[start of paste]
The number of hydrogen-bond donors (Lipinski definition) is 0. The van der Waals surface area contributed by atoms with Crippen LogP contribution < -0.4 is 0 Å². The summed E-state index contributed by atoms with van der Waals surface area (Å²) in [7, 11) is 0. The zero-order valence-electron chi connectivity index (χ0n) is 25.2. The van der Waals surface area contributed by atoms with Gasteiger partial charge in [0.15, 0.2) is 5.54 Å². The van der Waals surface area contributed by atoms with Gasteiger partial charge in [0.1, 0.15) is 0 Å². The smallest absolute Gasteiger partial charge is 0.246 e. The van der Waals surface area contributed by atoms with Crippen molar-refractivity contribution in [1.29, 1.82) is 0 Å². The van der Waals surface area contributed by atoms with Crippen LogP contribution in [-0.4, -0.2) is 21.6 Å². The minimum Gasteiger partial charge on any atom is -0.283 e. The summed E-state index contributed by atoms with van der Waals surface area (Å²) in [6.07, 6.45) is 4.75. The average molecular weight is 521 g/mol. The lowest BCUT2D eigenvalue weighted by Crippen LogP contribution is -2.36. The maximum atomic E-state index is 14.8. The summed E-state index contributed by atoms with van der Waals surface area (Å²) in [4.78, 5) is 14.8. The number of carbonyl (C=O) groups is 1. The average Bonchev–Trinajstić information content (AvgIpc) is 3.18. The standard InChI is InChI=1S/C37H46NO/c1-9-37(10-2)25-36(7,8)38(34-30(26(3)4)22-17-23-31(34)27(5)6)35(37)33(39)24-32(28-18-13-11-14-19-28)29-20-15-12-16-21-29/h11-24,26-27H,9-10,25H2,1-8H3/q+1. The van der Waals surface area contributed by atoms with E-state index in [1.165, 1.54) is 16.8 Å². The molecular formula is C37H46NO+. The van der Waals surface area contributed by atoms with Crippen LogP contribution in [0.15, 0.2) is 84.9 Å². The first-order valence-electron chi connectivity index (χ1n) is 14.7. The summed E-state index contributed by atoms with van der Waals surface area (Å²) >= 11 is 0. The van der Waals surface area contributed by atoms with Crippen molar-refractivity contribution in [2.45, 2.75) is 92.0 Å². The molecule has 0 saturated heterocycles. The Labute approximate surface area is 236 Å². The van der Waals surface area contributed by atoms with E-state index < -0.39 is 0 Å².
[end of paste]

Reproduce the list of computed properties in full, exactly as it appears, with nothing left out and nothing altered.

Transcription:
The number of hydrogen-bond donors (Lipinski definition) is 0. The van der Waals surface area contributed by atoms with Crippen LogP contribution < -0.4 is 0 Å². The summed E-state index contributed by atoms with van der Waals surface area (Å²) in [7, 11) is 0. The zero-order valence-electron chi connectivity index (χ0n) is 25.2. The van der Waals surface area contributed by atoms with Gasteiger partial charge in [0.15, 0.2) is 5.54 Å². The van der Waals surface area contributed by atoms with Gasteiger partial charge in [0.1, 0.15) is 0 Å². The smallest absolute Gasteiger partial charge is 0.246 e. The van der Waals surface area contributed by atoms with Crippen molar-refractivity contribution in [1.29, 1.82) is 0 Å². The van der Waals surface area contributed by atoms with Crippen LogP contribution in [-0.4, -0.2) is 21.6 Å². The minimum Gasteiger partial charge on any atom is -0.283 e. The summed E-state index contributed by atoms with van der Waals surface area (Å²) in [6.07, 6.45) is 4.75. The average molecular weight is 521 g/mol. The lowest BCUT2D eigenvalue weighted by Crippen LogP contribution is -2.36. The maximum atomic E-state index is 14.8. The summed E-state index contributed by atoms with van der Waals surface area (Å²) in [4.78, 5) is 14.8. The number of carbonyl (C=O) groups is 1. The average Bonchev–Trinajstić information content (AvgIpc) is 3.18. The standard InChI is InChI=1S/C37H46NO/c1-9-37(10-2)25-36(7,8)38(34-30(26(3)4)22-17-23-31(34)27(5)6)35(37)33(39)24-32(28-18-13-11-14-19-28)29-20-15-12-16-21-29/h11-24,26-27H,9-10,25H2,1-8H3/q+1. The van der Waals surface area contributed by atoms with E-state index in [1.165, 1.54) is 16.8 Å². The molecular formula is C37H46NO+. The van der Waals surface area contributed by atoms with Crippen LogP contribution in [0.15, 0.2) is 84.9 Å². The first-order valence-electron chi connectivity index (χ1n) is 14.7. The summed E-state index contributed by atoms with van der Waals surface area (Å²) >= 11 is 0. The van der Waals surface area contributed by atoms with Crippen molar-refractivity contribution in [2.45, 2.75) is 92.0 Å². The molecule has 0 saturated heterocycles. The Labute approximate surface area is 236 Å². The van der Waals surface area contributed by atoms with E-state index < -0.39 is 0 Å².